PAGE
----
Following our work with with the children (and lots of help from the staff!) Giles and I had lunch with the head teacher, Rachel Earnshaw, discussing possible projects and ideas for the new term ahead. After how promising my first day was at the school, I can confidently say that I am looking forward to going back to the school after the Christmas holiday and collaborating on other creative projects with the children – and also exploring bookleteer in a school setting.


City As Material: Sonic Geographies

Our final Pitch In & Publish: City As Material event, Sonic Geographies, was held last Friday. A shortage of participants (probably due to the icy weather and weekday timing) meant that myself and Giles were alone in our wander though London, resulting in a slightly different walk then usual. Equipped with Audioboo, we set off to record the different sound properties of the city, in a far more leisurely and exploratory mode then previous events.

We had decided that rather than strain to produce a typical eBook with original work and concepts, which would be limited under the circumstances, we would instead purely document the day’s trip and link to audio recordings made during it. After capturing some of the ambient and wildlife sounds in Hyde Park (mingled with the hum of construction work and a talking animatronic tree), we entered the bustle of Mayfair and Soho. Surprisingly, in this sprawl the sound landscape was remarkably similar, and sometimes indistinguishable, when we were in enclosed courtyards and winding alleys, the geography creating immersive sound bubbles. Lastly, we managed to record the faint notes of a church organ, in the undercroft of the chapel at Lincoln’s Inn.

Back at the studio we created the eBook, lifting the images and GPS located maps of the recordings from Audioboo, and using a QR code to easily link to the relevant page. For the last few pages, we used images from “The Cries Of London” and “The Beggar’s Opera” playing cards sets, then a page consisting purely of a visualisation of white noise, to illustrate the change of the sound landscape in recent years – the cries of market traders promoting their wares has given way to a homogenised hubbub of engines and vehicles.

You can listen to the recordings made on Audioboo, and download the Sonic Geographies eBook on Diffusion here. Keep track of the discussion online with the #cityasmaterial hash tag on Twitter.


Diffusion Archive Highlight: Bird Song By Melissa Bliss

I’ve just noticed a handful of eBooks and Storycubes in the Diffusion Archive that relate to songs and sound, particularly relevant with our last Pitch In & Publish: City As Material event – “Sonic Geographies”, being held this Friday (which you can book a place for here).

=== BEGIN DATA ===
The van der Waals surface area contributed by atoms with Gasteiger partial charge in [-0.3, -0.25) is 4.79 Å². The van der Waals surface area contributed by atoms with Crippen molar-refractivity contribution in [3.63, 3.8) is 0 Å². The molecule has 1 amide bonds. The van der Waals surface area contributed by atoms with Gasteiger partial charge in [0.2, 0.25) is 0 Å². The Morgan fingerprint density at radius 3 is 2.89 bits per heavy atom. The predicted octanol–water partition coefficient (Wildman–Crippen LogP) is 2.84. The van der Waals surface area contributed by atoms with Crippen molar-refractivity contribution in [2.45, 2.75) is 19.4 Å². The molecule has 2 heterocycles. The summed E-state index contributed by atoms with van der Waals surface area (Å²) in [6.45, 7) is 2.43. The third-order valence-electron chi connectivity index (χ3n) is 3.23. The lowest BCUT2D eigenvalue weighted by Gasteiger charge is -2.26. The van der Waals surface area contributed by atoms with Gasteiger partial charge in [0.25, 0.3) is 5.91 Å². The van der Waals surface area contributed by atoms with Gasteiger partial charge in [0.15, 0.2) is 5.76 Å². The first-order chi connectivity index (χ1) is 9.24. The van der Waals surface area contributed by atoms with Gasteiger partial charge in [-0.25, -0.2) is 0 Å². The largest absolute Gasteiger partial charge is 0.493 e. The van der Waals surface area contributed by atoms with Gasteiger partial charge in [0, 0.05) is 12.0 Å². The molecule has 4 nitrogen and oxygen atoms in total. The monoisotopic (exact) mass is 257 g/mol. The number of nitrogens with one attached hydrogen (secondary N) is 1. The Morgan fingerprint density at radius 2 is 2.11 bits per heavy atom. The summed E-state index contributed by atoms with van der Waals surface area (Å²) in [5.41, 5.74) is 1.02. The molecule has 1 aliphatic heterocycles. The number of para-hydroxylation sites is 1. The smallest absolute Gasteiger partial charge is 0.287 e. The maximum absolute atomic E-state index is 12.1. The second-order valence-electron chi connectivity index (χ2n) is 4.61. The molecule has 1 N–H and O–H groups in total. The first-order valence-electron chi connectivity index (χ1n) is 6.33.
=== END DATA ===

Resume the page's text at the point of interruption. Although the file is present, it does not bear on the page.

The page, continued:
Bird Song was created to accompany a sound installation at the Chiswell Walled Garden in Dorset, for this years b-side festival in September. Each side of the Storycube portrays a silhouette of a different bird in its natural setting, with its particular call represented in onomatopoeic text. It must have been a great visual piece when paired with the sound, especially with the three dimensional form of the Storycube, as the silhouettes start to resemble the shadows of actual birds.

I’ll be looking at the other song themed items soon, and starting to pick up on other collective trends when delving through the archive.



If you’ve been following this blog for a while, you’ll know I was a tad disappointed by the apparent shortage of literature and poetry zines. Thanks to the Zines page on Facebook, I’ve just found SNAP zine, an international short story and literature zine, complete with illustrations and photographs to accompany the text (and a free badge or two). Unfortunately I haven’t been able to find any photos of the inside, but from the cover it looks like a joyous marriage of aesthetics and intelligent text. Might have to buy this to see for myself. It’s available here.


City As Material: Underside

Our fourth Pitch In & Publish: City As Material event was held last Friday, around the theme of “Underside”. Participating was our special guest, Alexandra Deschamps – Sonsino, alongside Giles Lane, Mandy Tang, Radhika Patel and myself. We met at Poppies Diner in Whitechapel, a cafe decked out in Americana, quotes from Hollywood films adorning the walls (though some a bit off the mark) and the most glamorous of culinary staples …. fried chicken and builders tea. This caff / diner hybrid proved a fitting start for Underside, a theme more ambiguous than our previous events.

Alexandra had suggested visiting the 4D Model Shop round the corner, to pick up some materials to work with along the walk. After acquiring  some unusual knick knacks, including miniature models of Barack Obama and the first lady, and a polystyrene egg (clearly novelty triumphs over practicality every time), we set off.